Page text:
War Requiem (1990) - Rotten Tomatoes

War Requiem (1990)

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Movie Info

The late great Derek Jarman's film of Benjamin Britten's unique choral work. Faced with the task of creating a visual equivalent to Britten's work, and using only the words Britten used (the poems of Wilfred Owen and the Latin Mass for the Dead), Jarman cast Tilda Swinton as the nurse looking after the young, doomed Wilfred Owen and persuaded Laurence Olivier, in his final screen role, to play the Unknown Soldier. The result is one of the most passionate pleas for peace come out of the dark days of the late 1980s......

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Cast

Nathaniel Parker
as Wilfred Owen
Laurence Olivier
as Old Soldier, Old Soldier/Narrator
Rohan McCullough
as Enemy Mother
Nigel Terry
as Abraham
Owen Teale
as Unknown Soldier
Sean Bean
as German Soldier
Milo Bell
as Soldier
Claire Davenport
as Charge Sister/Britannia
Alex Jennings
as Blinded Soldier
David Meyer
as Businessman
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Critic Reviews for War Requiem

All Critics (5)

A stunning visual film that's combined with the spectacular interpretation of composer Benjamin Britten's 1961 orchestral and oratorio masterpiece.

April 28, 2012 | Rating: A | Full Review…
Ozus' World Movie Reviews

Like nearly all of Derek Jarman's films, his War Requiem is an uneven work where it's often easier to admire what was attempted more than what was actually achieved.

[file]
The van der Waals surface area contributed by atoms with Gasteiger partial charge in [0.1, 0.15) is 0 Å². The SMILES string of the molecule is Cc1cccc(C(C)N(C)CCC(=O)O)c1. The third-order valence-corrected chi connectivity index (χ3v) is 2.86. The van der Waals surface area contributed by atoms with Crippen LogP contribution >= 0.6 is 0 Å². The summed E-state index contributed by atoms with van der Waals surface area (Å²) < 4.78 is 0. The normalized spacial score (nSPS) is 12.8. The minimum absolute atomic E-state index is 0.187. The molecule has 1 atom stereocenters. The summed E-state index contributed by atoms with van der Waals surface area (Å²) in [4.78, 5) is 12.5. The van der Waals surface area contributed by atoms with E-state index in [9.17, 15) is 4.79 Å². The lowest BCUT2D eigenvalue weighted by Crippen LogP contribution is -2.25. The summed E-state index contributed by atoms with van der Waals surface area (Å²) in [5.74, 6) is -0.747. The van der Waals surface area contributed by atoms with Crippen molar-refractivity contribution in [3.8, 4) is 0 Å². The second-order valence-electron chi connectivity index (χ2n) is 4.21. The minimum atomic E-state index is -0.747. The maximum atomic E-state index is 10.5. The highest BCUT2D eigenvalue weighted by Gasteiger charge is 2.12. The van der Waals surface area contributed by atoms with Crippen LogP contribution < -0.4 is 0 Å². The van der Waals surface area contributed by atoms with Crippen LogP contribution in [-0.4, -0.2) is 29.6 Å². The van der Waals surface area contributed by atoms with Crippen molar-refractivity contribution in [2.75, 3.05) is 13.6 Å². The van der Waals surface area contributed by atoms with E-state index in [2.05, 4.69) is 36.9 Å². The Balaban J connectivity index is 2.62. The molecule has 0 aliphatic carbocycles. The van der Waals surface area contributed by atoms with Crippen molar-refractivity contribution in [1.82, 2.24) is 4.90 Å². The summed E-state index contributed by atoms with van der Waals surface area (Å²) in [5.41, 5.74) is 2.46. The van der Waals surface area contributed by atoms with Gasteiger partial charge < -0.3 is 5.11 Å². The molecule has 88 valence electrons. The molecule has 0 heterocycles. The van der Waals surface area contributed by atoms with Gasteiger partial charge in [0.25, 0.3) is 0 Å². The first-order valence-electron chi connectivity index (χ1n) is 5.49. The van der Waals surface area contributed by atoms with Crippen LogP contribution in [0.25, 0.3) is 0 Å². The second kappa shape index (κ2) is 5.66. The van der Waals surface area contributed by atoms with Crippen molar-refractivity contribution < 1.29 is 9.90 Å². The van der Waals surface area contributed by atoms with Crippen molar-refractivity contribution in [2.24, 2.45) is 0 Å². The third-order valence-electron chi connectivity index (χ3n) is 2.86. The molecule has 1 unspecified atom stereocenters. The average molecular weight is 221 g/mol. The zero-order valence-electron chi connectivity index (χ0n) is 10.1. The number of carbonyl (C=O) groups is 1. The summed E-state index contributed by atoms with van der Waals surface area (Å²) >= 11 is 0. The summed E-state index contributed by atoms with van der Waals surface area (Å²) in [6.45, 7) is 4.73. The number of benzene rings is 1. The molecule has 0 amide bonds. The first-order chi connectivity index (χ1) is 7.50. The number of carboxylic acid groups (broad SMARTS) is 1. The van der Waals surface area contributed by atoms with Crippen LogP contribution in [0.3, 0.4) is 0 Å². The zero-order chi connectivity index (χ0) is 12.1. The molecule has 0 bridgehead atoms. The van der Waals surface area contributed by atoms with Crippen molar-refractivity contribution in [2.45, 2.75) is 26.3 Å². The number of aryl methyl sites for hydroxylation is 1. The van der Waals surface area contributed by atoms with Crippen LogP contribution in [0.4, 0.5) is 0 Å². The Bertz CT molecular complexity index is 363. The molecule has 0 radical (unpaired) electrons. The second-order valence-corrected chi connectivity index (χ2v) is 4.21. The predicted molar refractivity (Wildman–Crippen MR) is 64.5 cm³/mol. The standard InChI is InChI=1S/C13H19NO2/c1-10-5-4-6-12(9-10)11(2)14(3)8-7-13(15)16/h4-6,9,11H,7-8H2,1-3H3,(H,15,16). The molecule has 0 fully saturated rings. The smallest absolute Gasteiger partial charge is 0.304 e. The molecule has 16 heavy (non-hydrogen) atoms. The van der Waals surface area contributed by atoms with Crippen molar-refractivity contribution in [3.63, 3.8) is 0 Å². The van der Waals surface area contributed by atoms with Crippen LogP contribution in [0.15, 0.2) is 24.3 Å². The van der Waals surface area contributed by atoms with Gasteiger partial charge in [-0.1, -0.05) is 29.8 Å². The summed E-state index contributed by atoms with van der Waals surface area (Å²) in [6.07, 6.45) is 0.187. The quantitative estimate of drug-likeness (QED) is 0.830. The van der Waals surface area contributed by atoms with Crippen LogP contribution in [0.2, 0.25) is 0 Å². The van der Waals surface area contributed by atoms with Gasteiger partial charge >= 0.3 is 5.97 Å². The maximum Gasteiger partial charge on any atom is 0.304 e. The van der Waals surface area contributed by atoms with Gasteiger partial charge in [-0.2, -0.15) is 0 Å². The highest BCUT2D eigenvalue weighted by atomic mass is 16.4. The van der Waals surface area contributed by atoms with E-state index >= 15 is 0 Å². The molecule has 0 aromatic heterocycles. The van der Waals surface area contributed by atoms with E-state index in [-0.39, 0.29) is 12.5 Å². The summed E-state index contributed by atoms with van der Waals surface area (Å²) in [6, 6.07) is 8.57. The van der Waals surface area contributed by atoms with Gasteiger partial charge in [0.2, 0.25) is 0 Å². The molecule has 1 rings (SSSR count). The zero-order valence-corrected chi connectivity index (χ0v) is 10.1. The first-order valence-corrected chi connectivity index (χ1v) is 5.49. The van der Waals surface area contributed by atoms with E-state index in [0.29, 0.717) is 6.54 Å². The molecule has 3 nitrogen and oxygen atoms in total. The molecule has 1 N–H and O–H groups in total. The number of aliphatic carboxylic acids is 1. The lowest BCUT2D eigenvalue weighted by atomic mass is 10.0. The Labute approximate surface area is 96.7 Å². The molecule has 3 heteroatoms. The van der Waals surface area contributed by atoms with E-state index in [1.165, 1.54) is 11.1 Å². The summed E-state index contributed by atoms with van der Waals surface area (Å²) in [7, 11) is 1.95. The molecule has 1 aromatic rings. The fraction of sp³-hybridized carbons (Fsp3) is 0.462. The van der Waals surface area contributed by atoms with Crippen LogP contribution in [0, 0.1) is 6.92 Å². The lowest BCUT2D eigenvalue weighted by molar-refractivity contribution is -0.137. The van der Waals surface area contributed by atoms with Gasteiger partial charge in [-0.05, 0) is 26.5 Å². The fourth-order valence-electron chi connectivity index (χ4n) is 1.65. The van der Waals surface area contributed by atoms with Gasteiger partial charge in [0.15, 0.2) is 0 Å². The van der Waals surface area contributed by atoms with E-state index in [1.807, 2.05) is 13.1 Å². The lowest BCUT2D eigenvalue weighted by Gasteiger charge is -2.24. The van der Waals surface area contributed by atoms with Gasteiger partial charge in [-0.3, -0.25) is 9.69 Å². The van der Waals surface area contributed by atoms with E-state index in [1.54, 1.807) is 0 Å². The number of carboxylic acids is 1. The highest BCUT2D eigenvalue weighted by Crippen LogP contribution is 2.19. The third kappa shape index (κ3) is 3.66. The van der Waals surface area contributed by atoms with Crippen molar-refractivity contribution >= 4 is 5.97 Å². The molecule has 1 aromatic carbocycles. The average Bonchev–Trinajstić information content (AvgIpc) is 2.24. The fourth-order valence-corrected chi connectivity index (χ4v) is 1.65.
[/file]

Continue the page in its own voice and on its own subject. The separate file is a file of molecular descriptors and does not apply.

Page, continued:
November 5, 2008 | Rating: 4/5 | Full Review…
Mountain Xpress (Asheville, NC)

The rhythm of the images attunes the viewer to the music's components.

November 6, 2004 | Rating: 3/5
DVDLaser

Audience Reviews for War Requiem

The powerful "War Requiem" starts with an old man(Laurence Olivier, in his last screen appearance, more or less) being pushed in his wheelchair by a nurse(Tilda Swinton) while regaling her with tales of his experiences in World War I. That was the same war that poet Wilfred Owen(Nathaniel Parker) served in and died towards the end of. On the surface, he is the subject of this film, as it follows him in a nonsequential fashion from basic training through the inhumanity he witnessed in the trenches, with rare moments of caring and sympathy. Along with this haunting imagery, there is also a good deal of Christian symbolism, which this being a Derek Jarman film, might offend one or two people. To describe his experiences, Owen used letters home and poetry which resonates to the present day(while the main setting is World War I, archival footage is shown from more recent wars) and the power of the written word is key here. Ironically, this is a movie without words, all sound coming from a requiem written by Benjamin Britten which contributes to form a grieving tribute to fallen soldiers of all eras.

Walter M.
Walter M.

Super Reviewer

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